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Redirection occurs anytime your user attempts to load a page with a given URL, but is sent instead to a site that uses a slightly different address. There are many reasons why you might consider redirection:

  • The original site has moved, and you want to send the user to where the site is now located;
  • You want to track clicks and log pages that refer users to your site/sites to which you refer your users;
  • You want to reserve multiple domains;
  • You want to secure the information your are sending and receiving, so you switch your users over from using HTTP to HTTPs.

However, there may be cases where you have unnecessary redirection on your site:

In the best-case scenario, redirection triggers one additional HTTP request-response cycle, which delays page rendering. In the worst-case scenario, it may result in multiple, round-trip request-response cycles including, but not just limited to, DNS lookup, TCP handshake, and TLS negotiation.

Either way, redirection increases the amount of time it takes for your site to render, and you should minimize its use to optimize page performance. If, however, your site requires redirection, you should take care to implement this so that your users see as little delay as possible.

Impact of HTTP Redirection

As an example, we see that the preferred address to access the online edition of the New York Times is http://www.nytimes.com (we received an HTTP response code of 200 when requesting the site). Rigor’s waterfall chart shows that our request took 365 ms to complete.

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However, suppose we attempt to load the same site using a slightly different URL:http://nytimes.com. Rigor’s waterfall chart indicates that this address has been permanently moved (given that we received an HTTP response code of 301).

Our request for the initial HTML required two steps. The first call was for the resource that we thought was located at http://nytimes.com. This step required 156 ms. We are then redirected tohttp://www.nytimes.com, which took 365 ms. Because of the redirection, our total HTML request, download, and render time took an additional 156 ms for a total of 521 ms. Additionally, notice how, on the waterfall chart, all of the site’s resources further down on the list are pushed to the right, indicating that the browser handled them at a point of time later than it otherwise would have.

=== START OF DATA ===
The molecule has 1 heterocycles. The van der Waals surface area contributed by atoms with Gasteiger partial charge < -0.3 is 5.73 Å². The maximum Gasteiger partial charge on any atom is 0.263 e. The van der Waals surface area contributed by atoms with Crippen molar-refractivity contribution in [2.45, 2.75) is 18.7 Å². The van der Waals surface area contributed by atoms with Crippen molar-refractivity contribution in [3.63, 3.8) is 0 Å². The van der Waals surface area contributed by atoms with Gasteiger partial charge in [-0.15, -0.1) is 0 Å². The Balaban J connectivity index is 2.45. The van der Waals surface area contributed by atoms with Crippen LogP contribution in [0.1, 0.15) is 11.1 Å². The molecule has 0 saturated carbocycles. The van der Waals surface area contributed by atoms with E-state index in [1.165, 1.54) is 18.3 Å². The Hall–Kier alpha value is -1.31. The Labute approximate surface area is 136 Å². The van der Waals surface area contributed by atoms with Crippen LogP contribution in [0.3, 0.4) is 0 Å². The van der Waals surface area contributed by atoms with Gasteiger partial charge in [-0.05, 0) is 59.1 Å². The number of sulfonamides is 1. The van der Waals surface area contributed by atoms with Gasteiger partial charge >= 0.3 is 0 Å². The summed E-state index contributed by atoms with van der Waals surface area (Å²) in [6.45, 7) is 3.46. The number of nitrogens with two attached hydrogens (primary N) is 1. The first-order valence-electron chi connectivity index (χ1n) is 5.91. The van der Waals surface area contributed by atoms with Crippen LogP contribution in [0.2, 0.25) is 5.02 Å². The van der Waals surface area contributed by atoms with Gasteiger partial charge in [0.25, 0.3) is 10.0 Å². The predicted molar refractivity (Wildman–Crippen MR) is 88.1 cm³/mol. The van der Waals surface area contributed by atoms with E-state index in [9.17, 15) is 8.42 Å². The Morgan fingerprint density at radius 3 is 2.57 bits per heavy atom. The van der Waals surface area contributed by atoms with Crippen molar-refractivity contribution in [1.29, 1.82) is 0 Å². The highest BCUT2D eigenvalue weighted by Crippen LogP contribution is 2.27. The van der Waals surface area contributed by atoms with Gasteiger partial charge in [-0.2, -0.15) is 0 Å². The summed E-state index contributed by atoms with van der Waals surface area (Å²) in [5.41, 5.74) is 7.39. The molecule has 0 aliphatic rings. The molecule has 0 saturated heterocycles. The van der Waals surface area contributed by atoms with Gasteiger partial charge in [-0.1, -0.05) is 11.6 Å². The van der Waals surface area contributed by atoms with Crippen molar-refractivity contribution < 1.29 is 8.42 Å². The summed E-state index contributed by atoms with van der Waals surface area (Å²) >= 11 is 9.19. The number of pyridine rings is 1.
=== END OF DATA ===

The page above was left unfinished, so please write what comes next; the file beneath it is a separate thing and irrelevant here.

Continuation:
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Lastly, supposed we used the http://nytimes.com URL from a mobile device. We see, from rows one through four, three redirections that took a total of 266 ms.

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Compare this to loading http://mobile.nytimes.com directly, which took a mere 29 ms. This is 11% of the time required when the multiple redirects are executed.

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Reducing the Use of Redirection

Time spent on redirect is most noticeable on mobile devices, especially since they tend to use slower networks. As such, the following changes will impact mobile users the most, even though all users will benefit, regardless of device type.

Use Responsive Layouts

Once common use of redirection is to send mobile users from a site’s desktop-version to one optimized for users with smaller screens. In this case, the user has to wait through at least one additional HTTP request-response cycle to receive the appropriate HTML file. This results in additional rendering time, since nothing can happen until the HTML is received and parsed by the mobile browser.

To eliminate the need for redirection, consider using a flexible layout built around responsive page principles for your site that works for any device, regardless of size.

For example, the homepage of Wired appears as such to someone using a desktop or laptop:

redirects

Users on an iPhone-sized device, however, see the site as follows:

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Notice, however, that the URLs for both sites are identical, indicating that no redirection has occurred.

Identify Redirects to Access Non-HTML Resources